Choosing the best gaming motherboard (or best motherboard for another type of PC task) is a key step in your system build, even though things like CPUs and graphics cards get more attention. Every part of your PC connects to your motherboard. Its form factor (ATX, E-ATS, ITX, etc.) will dictate the size of your case. And a board’s socket and chipset will limit which processors you can install.
If you’re not sure which chipset you’re after when choosing the best gaming motherboard, or you have more basic questions, you can visit our motherboard basics and motherboard buying guide features to help narrow down your shopping options.
The picks below will start with recent Intel motherboards (with AMD motherboards further down), including the best gaming motherboards designed for Intel’s latest 12th gen “Alder Lake,” 11th Gen “Rocket Lake” and older “Comet Lake” processors. You’ll find our recommendations for the best motherboards for Z690, B660, H610 and Z590, as well as Intel’s high-end desktop (HEDT) LGA-2066 socket and X299 chipset supporting the X-Series and Extreme line of processors.
The best gaming motherboards for AMD CPUs (including Ryzen and Threadripper) follow our Intel picks below. You can also head to our dedicated pages for the best X570 motherboards and best B550 motherboards for more specific recommendations and more tested picks. But if you’re considering an AMD-based build here in the middle of 2022, you may want to wait a bit for the company’s upcoming Ryzen 7000 processors, which will use the new AM5 socket and trio of chipsets, A670E, X670 and B650. These boards and chips aren’t out yet, but with product specifications and board details getting announced with increasing regularity, it won’t likely be long before AMD’s brand-new is fully available.
Last-gen Ryzen 5000 processors and AM4 motherboards are still capable performers and enticingly affordable. But just know that if you opt for an AM4 motherboard now you are buying into a dead platform. New AMD processors will be released on AM5, solely with DDR5 support.
1. Gigabyte Z690 Aorus Pro
At around $330, the Gigabyte Z690 Aorus Pro is a mid-range Alder Lake motherboard that covers all the bases very well, with minimal sacrifices. There are ample storage options, including four M.2 sockets, updated audio, and a new appearance. In our extensive testing, performance, thermals and overclocking were also well within the range of other Z690 boards we’ve tested.
Between its 13 USB ports on the rear IO, four M.2 sockets and capable power delivery, all at a price that’s well below flagship options, there’s a lot to lovea bout the Z690 Aorus Pro. So long as you don’t require integrated RGB lighting or Wi-Fi 6E out of the box (you still get Wi-Fi 6), the Gigabyte Z690 Aorus Pro is an excellent Alder Lake motherboard to build your Z690 system around.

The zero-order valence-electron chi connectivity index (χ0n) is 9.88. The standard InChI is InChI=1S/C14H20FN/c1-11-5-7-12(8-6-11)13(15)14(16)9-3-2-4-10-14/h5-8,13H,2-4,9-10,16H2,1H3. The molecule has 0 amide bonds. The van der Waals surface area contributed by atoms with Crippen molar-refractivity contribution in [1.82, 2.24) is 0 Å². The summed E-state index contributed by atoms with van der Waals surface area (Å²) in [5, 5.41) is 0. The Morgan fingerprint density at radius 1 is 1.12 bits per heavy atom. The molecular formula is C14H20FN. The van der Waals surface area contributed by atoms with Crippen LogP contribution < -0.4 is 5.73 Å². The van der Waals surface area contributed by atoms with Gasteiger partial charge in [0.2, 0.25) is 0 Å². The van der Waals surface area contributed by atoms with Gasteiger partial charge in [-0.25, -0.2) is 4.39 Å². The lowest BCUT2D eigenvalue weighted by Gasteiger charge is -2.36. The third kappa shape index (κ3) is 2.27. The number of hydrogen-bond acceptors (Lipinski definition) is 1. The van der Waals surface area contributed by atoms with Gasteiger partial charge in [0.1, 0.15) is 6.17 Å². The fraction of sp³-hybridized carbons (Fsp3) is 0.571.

2. MSI MEG Z690I Unify
MSI’s MEG Z690I Unify comes loaded with features including three M.2 sockets, four SATA ports, the latest-generation flagship audio, Thunderbolt 4 (40 Gbps Type-C) ports and integrated Wi-Fi 6E in this diminutive package. Its only real downside is that you’ll find just six USB-A ports on the back. You get all of the above for $399.99, or about $30 more than the previous-gen version. The compact black motherboard packs a punch both with the hardware that comes with it. And in our testing, performance easily matched larger ATX boards overall.
There’s lots of competition in the Z690 Mini-ITX space, from all the major motherboard makers. But for its price the MSI MEG Z690I Unify has the most features and connectivity users are likely to look for in a small form-factor board, making it the best option for those looking to build a small but powerful 12th Gen Intel Alder Lake rig.
3. Gigabyte Aorus Z690 Tachyon
The Z690 Aorus Tachyon comes with robust power delivery that supports sub-ambient overclocking of any compatible Alder Lake CPU. The 105A SPS MOSFETs, large heatsink, and overclocking tools ensure the board doesn’t get in the way of top achievable clock speeds. And in our testing, it performed above average overall, with some of the fastest results in our new Blender benchmark, Cinebench R23 and Procyon Office, with our game tests also showing results slightly higher than average for the Z690 boards we’ve tested.
The E-ATX Aorus Tachyon has several features that make overclocking easier too, including buttons to raise/lower the CPU ratio, cooldown functionality, limp modes, multiple BIOS capability, Tantalum capacitors around the socket area (better and easier for insulating for sub-zero runs), and more.
Although this board is made for overclocking, it still does most everything else well too. From the four M.2 sockets and six SATA ports to the last-gen flagship Realtek audio solution, it comes packed with features that are useful for most any type of user. Still, those who need more than 64GB of RAM (professionals, content creators, etc), will have to look elsewhere.